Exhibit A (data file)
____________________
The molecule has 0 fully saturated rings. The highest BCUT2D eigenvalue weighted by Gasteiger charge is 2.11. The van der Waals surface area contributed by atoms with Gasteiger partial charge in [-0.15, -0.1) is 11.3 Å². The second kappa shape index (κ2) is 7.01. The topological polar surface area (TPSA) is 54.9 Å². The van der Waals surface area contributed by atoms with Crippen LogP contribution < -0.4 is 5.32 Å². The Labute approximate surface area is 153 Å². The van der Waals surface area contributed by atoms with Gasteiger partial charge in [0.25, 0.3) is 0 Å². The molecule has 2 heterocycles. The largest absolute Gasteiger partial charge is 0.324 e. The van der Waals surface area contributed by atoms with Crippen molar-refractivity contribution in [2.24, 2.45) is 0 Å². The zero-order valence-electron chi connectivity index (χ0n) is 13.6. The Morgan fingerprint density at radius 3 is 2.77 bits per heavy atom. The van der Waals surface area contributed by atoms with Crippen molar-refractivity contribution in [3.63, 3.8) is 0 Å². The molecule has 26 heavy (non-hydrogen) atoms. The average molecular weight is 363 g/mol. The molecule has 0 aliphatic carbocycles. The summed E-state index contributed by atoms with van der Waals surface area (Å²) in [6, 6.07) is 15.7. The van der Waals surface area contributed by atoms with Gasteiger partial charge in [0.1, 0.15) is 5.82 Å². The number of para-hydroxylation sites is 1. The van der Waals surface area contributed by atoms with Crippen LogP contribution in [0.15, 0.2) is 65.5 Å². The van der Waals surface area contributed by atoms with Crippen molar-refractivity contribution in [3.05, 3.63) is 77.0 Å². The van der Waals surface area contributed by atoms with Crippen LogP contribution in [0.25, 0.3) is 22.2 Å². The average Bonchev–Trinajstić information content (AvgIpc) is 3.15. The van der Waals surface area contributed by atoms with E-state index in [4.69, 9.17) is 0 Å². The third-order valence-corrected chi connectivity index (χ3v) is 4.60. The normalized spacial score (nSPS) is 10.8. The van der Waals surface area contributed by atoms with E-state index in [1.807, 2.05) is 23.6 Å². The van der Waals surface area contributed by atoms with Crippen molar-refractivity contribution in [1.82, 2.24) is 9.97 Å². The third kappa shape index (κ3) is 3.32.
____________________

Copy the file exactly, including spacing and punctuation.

The molecule has 0 fully saturated rings. The highest BCUT2D eigenvalue weighted by Gasteiger charge is 2.11. The van der Waals surface area contributed by atoms with Gasteiger partial charge in [-0.15, -0.1) is 11.3 Å². The second kappa shape index (κ2) is 7.01. The topological polar surface area (TPSA) is 54.9 Å². The van der Waals surface area contributed by atoms with Crippen LogP contribution < -0.4 is 5.32 Å². The Labute approximate surface area is 153 Å². The van der Waals surface area contributed by atoms with Gasteiger partial charge in [0.25, 0.3) is 0 Å². The molecule has 2 heterocycles. The largest absolute Gasteiger partial charge is 0.324 e. The van der Waals surface area contributed by atoms with Crippen molar-refractivity contribution in [2.24, 2.45) is 0 Å². The zero-order valence-electron chi connectivity index (χ0n) is 13.6. The Morgan fingerprint density at radius 3 is 2.77 bits per heavy atom. The van der Waals surface area contributed by atoms with Crippen molar-refractivity contribution in [3.63, 3.8) is 0 Å². The molecule has 26 heavy (non-hydrogen) atoms. The average molecular weight is 363 g/mol. The molecule has 0 aliphatic carbocycles. The summed E-state index contributed by atoms with van der Waals surface area (Å²) in [6, 6.07) is 15.7. The van der Waals surface area contributed by atoms with Gasteiger partial charge in [0.1, 0.15) is 5.82 Å². The number of para-hydroxylation sites is 1. The van der Waals surface area contributed by atoms with Crippen LogP contribution in [0.15, 0.2) is 65.5 Å². The van der Waals surface area contributed by atoms with Crippen molar-refractivity contribution in [3.05, 3.63) is 77.0 Å². The van der Waals surface area contributed by atoms with Crippen LogP contribution in [0.25, 0.3) is 22.2 Å². The average Bonchev–Trinajstić information content (AvgIpc) is 3.15. The van der Waals surface area contributed by atoms with E-state index in [4.69, 9.17) is 0 Å². The third-order valence-corrected chi connectivity index (χ3v) is 4.60. The normalized spacial score (nSPS) is 10.8. The van der Waals surface area contributed by atoms with E-state index in [1.807, 2.05) is 23.6 Å². The van der Waals surface area contributed by atoms with Crippen molar-refractivity contribution in [1.82, 2.24) is 9.97 Å². The third kappa shape index (κ3) is 3.32.